by Candice McQueen, Tennessee Commissioner of Education
Read to be Ready, a series of statewide initiatives, has focused attention on the need to improve literacy instruction in the early years. Teachers play a critical part of leading this work as they focus on building students’ foundational skills while also improving students’ vocabulary and comprehension within the context of meaningful and interesting texts and materials.
We hear from teachers that they appreciate the need for high-quality, authentic texts as they grow students’ knowledge and understanding of concepts through reading, writing, speaking, and listening. Overwhelmingly, teachers have shared that they love this new way of teaching. They have embraced instructional practices highlighted in Teaching Literacy in Tennessee as they create units that engage students in authentic texts and high-level questions that build students’ knowledge of the world around them. Teachers have also embraced interactive read-alouds, shared reading, and a focus on foundational skills and writing as part of this work.
I am so encouraged to work with so many talented educators across the state who are committed to improving literacy outcomes for students. However, I recognize teachers are having to spend a significant amount of time sourcing materials to teach in this new way. According to the Tennessee educator survey, the average K-3 reading teacher spends 4.5 hours per week creating or sourcing materials for daily reading blocks. While I hear from teachers that they believe this shift in practice is the right shift to make, I also hear that they desire more support in accessing high-quality resources, materials, and curriculum. This is why the Read to be Ready Coaching Network created unit starters and text sets—with an initial focus on building students’ conceptual knowledge of science—to provide teachers with what they are asking for: high-quality units with interesting, rigorous texts, and engaging student questions and assignments that build reading skills and science knowledge.
Students, teachers, and school leaders alike have had resoundingly positive reactions to the unit starter materials and the classroom-level impact on students. Where high-quality materials are being used, we see students experiencing complex, quality, and content-rich texts. We also see more and better text-focused questions. Finally, high-quality materials have challenged teachers’ expectations for their students. And, students are readily accepting the challenge and rising to the higher expectations that teachers set. Teachers also share with us that student engagement has increased with higher expectations—students’ literacy skills are improving, and they’re interested in what they’re learning.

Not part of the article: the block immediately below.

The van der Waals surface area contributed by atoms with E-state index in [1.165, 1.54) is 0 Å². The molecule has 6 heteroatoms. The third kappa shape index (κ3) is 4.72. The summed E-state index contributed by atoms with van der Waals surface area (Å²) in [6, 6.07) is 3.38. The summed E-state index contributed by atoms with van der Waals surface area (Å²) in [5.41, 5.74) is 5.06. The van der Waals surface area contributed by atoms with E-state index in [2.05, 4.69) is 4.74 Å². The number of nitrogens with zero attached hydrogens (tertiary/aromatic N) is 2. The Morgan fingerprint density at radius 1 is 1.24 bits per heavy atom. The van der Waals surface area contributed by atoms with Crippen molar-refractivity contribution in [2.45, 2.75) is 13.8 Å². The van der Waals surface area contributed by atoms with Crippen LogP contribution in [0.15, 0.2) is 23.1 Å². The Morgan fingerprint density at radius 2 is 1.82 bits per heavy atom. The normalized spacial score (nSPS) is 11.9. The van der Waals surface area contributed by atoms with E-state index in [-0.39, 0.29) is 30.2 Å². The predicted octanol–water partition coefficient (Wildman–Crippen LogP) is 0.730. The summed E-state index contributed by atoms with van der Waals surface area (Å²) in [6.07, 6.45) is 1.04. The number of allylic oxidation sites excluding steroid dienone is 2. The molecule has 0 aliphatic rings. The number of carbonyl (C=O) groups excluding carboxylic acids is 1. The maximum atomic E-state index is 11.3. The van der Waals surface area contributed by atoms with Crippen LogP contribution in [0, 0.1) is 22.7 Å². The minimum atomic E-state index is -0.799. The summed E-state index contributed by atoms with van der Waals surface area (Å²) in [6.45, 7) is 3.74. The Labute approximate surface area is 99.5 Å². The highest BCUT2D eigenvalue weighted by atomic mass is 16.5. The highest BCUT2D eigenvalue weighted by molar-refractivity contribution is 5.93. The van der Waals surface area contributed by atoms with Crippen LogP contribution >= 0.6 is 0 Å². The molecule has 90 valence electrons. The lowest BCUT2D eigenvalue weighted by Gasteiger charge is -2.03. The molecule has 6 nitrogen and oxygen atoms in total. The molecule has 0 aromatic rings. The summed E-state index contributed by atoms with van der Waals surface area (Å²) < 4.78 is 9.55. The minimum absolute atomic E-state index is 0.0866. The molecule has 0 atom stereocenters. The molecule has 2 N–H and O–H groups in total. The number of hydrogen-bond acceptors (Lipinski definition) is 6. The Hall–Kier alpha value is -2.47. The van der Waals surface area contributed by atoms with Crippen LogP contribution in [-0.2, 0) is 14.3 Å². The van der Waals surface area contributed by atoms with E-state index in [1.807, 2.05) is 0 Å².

We also know that what we teach and how we teach it go hand-in-hand. National research shows that students whose teachers used quality textbooks gained as much as eight months more of learning compared to their peers. But, we also know that strong instructional materials are not a substitute for strong teaching— Even with high-quality materials, teachers must implement quality question sequences and tasks to support students in reaching literacy outcomes. This is why improved educator preparation, professional learning, and instructional coaching—along with high-quality materials—are so important.
In 2018, we have an even greater focus and partnership with our principals, teachers, and educator preparation faculty to ensure they have what they need to be successful. We know that the sequencing of high-quality instructional materials matters for teachers—having readily available texts that build meaningful, conceptual knowledge releases teachers to use their time to invest in planning and professional learning instead of searching for materials. And, we know that the Read to be Ready work and Teaching Literacy in Tennessee have sparked a hunger in our educators to have the best reading materials available for our students and then to pair these with new instructional practices that our teachers are already embracing. To this end, principals in our Read to be Ready districts are collaborating on these topics across the state, educator preparation faculty are beginning their network this month, and Read to be Ready coaches will be releasing additional unit starters and text sets this spring as we continue to implement the units already published.
Educators have spoken and have shared what they need—they are now leading the way in designing and focusing the state’s literacy work. And, as a result, it will be our students who benefit in 2018 and beyond.
To learn more about Ready to be Ready and to access the unit starters, please visit the Read to be Ready website here. You can also learn more about how teachers are building their own units with high-quality materials in the blog post “Building Knowledge Through Unit Design” by Karen Sadikoff, a Read to be Ready coach from Sweetwater.